Software often has an advantage over car design in that it is easier to add custom features to software. The CMS I work on, RSuite, makes it possible to implement features for a subset of users if needed. Sometimes customers complain that some feature isn't included.

Balancing features and design

RSuite has a flexible user interface that can accomodate a wide range of features. Menus can be rearranged and reorganized easily. This makes it not only easy to make product changes, but also can be used if a customer wishes to customize RSuite for addressing specific business requirements.

When developing the product we strive to balance the impact of additional features against the overall product usability. This often means looking for ways to clarify, simplify or modify other areas of the interface. It is also vital to test for unintended consequences that may inadertently create potential problems for users. 

Reflect on your design

A major goal as we work on our RSuite product is to find ways to design RSuite's interface to support the highly flexible architecture while discouraging practices that might create problems that are invisible or difficult to correct. This is a primary consideration whenever a user-facing modification is made to the interface. Even though objective perfection is not possible in any design, we strive to examine each implementation and look for potential refinements that could benefit the product as a whole.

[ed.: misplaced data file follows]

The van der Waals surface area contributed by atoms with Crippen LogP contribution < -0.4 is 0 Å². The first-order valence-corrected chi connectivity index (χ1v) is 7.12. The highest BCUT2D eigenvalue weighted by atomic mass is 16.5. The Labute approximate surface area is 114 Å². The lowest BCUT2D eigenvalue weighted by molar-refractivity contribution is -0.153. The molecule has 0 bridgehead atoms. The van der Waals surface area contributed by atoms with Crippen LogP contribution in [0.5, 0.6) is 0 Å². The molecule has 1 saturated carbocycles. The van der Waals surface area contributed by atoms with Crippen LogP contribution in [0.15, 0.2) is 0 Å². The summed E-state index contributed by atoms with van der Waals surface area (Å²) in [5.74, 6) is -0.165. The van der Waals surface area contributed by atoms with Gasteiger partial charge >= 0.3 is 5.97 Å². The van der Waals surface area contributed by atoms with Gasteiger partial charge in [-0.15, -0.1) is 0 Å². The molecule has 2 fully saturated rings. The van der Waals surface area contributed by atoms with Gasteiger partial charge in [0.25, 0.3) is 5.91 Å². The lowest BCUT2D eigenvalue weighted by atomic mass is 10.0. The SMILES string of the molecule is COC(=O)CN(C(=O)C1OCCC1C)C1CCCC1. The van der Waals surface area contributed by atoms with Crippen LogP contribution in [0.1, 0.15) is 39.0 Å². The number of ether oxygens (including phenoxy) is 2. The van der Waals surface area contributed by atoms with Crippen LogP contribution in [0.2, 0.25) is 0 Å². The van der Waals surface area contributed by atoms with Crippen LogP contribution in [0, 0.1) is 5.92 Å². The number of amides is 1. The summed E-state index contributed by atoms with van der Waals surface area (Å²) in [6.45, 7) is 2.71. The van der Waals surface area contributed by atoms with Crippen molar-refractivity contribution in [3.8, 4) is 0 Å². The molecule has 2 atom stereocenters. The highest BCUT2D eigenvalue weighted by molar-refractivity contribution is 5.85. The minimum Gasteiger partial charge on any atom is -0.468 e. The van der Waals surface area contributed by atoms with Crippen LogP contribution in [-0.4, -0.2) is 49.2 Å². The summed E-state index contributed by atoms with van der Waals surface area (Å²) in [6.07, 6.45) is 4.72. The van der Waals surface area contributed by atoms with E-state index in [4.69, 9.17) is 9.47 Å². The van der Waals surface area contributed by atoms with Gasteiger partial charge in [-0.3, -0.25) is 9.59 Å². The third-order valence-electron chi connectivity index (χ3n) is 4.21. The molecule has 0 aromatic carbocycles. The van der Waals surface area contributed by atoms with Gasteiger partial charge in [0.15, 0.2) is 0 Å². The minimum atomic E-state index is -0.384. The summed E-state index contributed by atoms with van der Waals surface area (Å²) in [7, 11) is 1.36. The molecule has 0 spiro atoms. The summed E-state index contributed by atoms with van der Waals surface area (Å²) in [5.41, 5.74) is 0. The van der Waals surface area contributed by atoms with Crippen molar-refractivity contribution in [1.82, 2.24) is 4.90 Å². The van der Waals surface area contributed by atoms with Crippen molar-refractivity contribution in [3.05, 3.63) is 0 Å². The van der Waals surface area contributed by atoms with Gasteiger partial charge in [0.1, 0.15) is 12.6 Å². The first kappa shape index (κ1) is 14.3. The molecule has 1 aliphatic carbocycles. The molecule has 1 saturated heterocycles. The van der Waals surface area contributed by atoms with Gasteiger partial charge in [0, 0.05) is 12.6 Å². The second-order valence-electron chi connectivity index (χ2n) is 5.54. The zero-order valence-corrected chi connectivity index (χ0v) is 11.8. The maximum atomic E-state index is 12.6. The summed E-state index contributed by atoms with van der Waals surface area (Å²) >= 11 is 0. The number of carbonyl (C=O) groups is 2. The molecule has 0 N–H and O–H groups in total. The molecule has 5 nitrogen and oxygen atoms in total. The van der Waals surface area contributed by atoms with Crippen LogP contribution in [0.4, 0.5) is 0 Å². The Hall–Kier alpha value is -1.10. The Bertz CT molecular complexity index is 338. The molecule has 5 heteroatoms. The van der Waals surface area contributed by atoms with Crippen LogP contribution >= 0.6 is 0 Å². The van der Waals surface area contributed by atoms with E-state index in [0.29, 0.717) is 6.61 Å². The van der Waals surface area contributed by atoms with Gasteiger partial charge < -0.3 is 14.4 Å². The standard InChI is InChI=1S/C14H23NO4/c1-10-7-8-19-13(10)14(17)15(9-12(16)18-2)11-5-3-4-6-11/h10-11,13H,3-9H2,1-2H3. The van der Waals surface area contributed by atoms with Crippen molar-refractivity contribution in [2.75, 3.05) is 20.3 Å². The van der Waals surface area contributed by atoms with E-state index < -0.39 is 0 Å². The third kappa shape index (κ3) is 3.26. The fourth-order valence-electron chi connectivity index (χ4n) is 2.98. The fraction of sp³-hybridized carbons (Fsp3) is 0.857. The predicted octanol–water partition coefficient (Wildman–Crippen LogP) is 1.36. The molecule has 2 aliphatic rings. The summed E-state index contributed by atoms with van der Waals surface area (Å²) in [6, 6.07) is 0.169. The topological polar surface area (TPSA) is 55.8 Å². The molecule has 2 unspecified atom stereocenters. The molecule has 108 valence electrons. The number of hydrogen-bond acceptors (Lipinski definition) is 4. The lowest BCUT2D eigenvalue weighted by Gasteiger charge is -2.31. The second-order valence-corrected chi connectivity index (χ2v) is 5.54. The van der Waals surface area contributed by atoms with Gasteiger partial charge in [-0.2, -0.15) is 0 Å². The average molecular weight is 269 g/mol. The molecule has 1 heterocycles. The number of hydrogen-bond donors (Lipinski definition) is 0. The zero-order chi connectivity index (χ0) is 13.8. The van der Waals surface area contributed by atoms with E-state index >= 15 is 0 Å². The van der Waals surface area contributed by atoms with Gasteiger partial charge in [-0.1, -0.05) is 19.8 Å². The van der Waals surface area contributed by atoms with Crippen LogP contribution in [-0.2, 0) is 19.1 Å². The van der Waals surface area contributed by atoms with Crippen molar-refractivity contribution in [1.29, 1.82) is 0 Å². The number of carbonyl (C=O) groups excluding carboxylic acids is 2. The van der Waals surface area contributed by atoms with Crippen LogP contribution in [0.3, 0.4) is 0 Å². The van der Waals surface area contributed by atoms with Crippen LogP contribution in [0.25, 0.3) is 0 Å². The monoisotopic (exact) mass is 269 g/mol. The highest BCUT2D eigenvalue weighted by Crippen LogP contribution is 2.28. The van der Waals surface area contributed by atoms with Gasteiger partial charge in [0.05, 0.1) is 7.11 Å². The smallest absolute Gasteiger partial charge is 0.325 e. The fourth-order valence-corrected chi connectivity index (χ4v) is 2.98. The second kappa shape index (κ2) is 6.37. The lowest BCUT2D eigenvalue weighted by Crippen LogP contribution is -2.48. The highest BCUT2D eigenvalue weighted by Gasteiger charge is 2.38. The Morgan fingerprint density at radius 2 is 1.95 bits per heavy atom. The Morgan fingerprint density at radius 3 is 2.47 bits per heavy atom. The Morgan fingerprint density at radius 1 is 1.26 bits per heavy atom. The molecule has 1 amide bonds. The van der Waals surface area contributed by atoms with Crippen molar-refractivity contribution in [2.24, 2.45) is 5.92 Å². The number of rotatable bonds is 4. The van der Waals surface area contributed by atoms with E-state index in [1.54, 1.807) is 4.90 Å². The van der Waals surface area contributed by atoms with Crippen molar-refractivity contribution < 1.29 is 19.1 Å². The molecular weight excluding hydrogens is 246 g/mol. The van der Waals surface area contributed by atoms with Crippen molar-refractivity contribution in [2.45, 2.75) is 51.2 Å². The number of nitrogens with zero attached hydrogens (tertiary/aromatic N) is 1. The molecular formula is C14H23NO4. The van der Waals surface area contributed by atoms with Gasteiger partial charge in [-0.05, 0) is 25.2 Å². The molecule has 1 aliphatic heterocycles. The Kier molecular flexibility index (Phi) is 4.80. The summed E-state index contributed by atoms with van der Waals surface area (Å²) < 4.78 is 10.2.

We've made a number of refinements over the last several months from these activities, and have identified more substantial changes that will be rolled out in upcoming releases. Some of these will actually provide additional features to users while reducing complexity.

Potential signs of design problems

There are some areas that often indicate potential design problems. None of these are a smoking gun, but they are good starting points when reflecting on a design.

Does the feature rely on an "Are you sure?" confirmation before performing an action?

Do you find your support staff complaining that users don't read the manual? 

Are you putting cautions and warnings into your documentation?

Do you rely on users to report problems? Remember users often are unaware of problems they may have inadvertently caused - instead blaming the software.

Are there "irrational" complaints or support requests that cannot be reproduced?